Loyola Magazine

Uncovering hidden voices of the past

David Carey, Jr., Ph.D., professor of history, named the Doehler Chair in History

David Carey, Jr., Ph.D., professor of history, has recently been named the Doehler Chair in History, specializing in Latin American history. Carey comes to Loyola from the University of Southern Maine, where he was professor of history and women and gender studies and served as associate dean of the College of Arts, Humanities, and Social Sciences.

A specialist in Central America, Carey’s teaching and research interests include immigration, ethnicity, indigenous peoples, gender, environmental change, and oral history. Through his position as the Doehler Chair, he hopes to broaden people’s understanding of marginalized populations and how they can make huge impacts on a nation’s history.

In addition to writing two dozen peer-reviewed articles and essays, Carey is the author of four books. His most recent, I Ask for Justice: Maya Women, Dictators, and Crime in Guatemala, 1898-1944 (published in 2013), received the Latin American Studies Association’s 2015 LASA Bryce Wood Book Award, given each year to an outstanding work on Latin America in the social sciences and humanities that was published in English.

Carey spoke with Loyola magazine about his passion in uncovering hidden voices of the past through his research and his hope to tell their story to not only his students but the public.

When did you start teaching at Loyola, and how do you like Baltimore so far?

I started teaching in the fall of 2014. My family and I have been really enjoying it. We were happy to have a much milder winter. We came from Maine, so the winters are from November to April there.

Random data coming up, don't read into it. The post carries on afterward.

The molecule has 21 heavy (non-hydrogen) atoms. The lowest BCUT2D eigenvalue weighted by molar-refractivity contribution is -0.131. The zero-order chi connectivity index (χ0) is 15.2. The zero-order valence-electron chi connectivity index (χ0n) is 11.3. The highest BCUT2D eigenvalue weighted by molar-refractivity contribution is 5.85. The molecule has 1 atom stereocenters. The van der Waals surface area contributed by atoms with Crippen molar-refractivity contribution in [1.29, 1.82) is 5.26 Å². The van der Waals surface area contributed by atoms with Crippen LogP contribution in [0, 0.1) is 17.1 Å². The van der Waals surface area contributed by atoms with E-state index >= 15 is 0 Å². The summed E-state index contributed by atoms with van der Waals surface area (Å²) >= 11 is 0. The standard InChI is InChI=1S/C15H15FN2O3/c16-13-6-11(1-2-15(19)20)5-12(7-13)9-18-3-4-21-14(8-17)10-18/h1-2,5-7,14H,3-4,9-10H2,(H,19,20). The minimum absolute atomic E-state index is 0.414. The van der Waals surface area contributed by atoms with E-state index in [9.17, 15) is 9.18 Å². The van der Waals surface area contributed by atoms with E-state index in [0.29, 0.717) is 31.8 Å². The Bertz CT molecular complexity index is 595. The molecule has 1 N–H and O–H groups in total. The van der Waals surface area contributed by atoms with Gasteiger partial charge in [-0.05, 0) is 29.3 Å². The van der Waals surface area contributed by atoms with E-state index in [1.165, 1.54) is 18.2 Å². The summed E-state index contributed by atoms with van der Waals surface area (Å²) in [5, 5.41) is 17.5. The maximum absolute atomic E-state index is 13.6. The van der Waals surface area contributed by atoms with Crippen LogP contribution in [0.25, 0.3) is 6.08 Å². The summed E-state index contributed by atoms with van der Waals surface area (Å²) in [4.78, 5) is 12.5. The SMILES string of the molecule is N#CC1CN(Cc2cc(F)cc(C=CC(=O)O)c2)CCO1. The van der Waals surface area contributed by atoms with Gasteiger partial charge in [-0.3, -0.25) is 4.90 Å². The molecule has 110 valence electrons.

Can you speak a little about your research?

Most of my research has been in Guatemala, and one of the things I really focused on has been oral history. I was really interested in understanding how Maya indigenous people reconstructed the past because so much of what I was reading about on Guatemala and Central American history was written from the perspective of either U.S., European, or non-indigenous Guatemalans.

To my mind,what was missing from that sense of history was the way that indigenous people had thought about the past and the way they experienced it. They are a majority of the population in Guatemala, but are still largely excluded from economic, social, and political resources. I really tried to get a sense of what they thought was important in the past—the struggles they face, their achievements, and how they were able to strategize and minimize their levels of repression. That was really my first big project.

Can you describe an “aha” moment in your research?

One of the things that fascinated me was that when I approached communities and said, “This is what I’d like to learn about your history,” was that almost inevitably leaders sent me to the elder men. Women were hardly ever included.

So I really wanted to get a sense of how gender shaped oral history.

For my second project, I worked with Maya women. It was more challenging for an outsider from the United States like me to come in and gain an entry with Maya indigenous women. I hired research assistants to help assist in conducting interviews. That just opened up a whole new world of the past! One issue, for example, that was totally absent from the men’s perspective was midwifery. Maya midwives were in the front lines of negotiating the state’s attempt to introduce bio-medicine and Western medicine versus indigenous people’s attempts to maintain their traditional healing practices.